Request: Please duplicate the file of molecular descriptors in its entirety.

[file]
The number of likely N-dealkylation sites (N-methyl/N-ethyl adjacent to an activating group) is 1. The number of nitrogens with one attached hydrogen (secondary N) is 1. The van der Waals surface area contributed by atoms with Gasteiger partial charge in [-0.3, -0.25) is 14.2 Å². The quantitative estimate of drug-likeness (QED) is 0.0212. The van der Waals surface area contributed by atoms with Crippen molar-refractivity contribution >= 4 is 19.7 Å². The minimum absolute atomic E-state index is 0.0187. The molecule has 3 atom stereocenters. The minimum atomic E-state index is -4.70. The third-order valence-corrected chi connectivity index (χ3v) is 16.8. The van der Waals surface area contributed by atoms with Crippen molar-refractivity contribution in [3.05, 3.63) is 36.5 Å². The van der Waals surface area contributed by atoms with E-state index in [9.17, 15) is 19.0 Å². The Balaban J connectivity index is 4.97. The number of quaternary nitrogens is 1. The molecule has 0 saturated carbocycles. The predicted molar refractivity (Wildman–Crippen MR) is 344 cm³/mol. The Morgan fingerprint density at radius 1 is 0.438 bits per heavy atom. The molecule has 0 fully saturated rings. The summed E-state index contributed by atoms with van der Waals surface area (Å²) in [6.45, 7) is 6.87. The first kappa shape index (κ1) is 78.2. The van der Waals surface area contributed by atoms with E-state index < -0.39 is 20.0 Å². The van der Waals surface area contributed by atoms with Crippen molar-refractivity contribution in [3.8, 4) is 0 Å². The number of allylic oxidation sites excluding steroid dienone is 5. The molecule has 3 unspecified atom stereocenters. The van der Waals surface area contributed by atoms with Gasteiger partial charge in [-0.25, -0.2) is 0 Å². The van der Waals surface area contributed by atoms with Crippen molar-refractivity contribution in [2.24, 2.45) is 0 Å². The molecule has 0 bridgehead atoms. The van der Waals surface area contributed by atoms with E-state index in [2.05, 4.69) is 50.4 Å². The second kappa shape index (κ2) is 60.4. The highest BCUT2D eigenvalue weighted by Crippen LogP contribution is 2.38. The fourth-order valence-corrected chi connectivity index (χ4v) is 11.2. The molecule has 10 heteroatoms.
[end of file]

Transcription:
The number of likely N-dealkylation sites (N-methyl/N-ethyl adjacent to an activating group) is 1. The number of nitrogens with one attached hydrogen (secondary N) is 1. The van der Waals surface area contributed by atoms with Gasteiger partial charge in [-0.3, -0.25) is 14.2 Å². The quantitative estimate of drug-likeness (QED) is 0.0212. The van der Waals surface area contributed by atoms with Crippen molar-refractivity contribution >= 4 is 19.7 Å². The minimum absolute atomic E-state index is 0.0187. The molecule has 3 atom stereocenters. The minimum atomic E-state index is -4.70. The third-order valence-corrected chi connectivity index (χ3v) is 16.8. The van der Waals surface area contributed by atoms with Crippen molar-refractivity contribution in [3.05, 3.63) is 36.5 Å². The van der Waals surface area contributed by atoms with E-state index in [9.17, 15) is 19.0 Å². The Balaban J connectivity index is 4.97. The number of quaternary nitrogens is 1. The molecule has 0 saturated carbocycles. The predicted molar refractivity (Wildman–Crippen MR) is 344 cm³/mol. The Morgan fingerprint density at radius 1 is 0.438 bits per heavy atom. The molecule has 0 fully saturated rings. The summed E-state index contributed by atoms with van der Waals surface area (Å²) in [6.45, 7) is 6.87. The first kappa shape index (κ1) is 78.2. The van der Waals surface area contributed by atoms with E-state index < -0.39 is 20.0 Å². The van der Waals surface area contributed by atoms with Crippen molar-refractivity contribution in [3.8, 4) is 0 Å². The number of allylic oxidation sites excluding steroid dienone is 5. The molecule has 3 unspecified atom stereocenters. The van der Waals surface area contributed by atoms with Gasteiger partial charge in [-0.25, -0.2) is 0 Å². The van der Waals surface area contributed by atoms with Crippen molar-refractivity contribution in [2.24, 2.45) is 0 Å². The molecule has 0 bridgehead atoms. The van der Waals surface area contributed by atoms with E-state index in [2.05, 4.69) is 50.4 Å². The second kappa shape index (κ2) is 60.4. The highest BCUT2D eigenvalue weighted by Crippen LogP contribution is 2.38. The fourth-order valence-corrected chi connectivity index (χ4v) is 11.2. The molecule has 10 heteroatoms.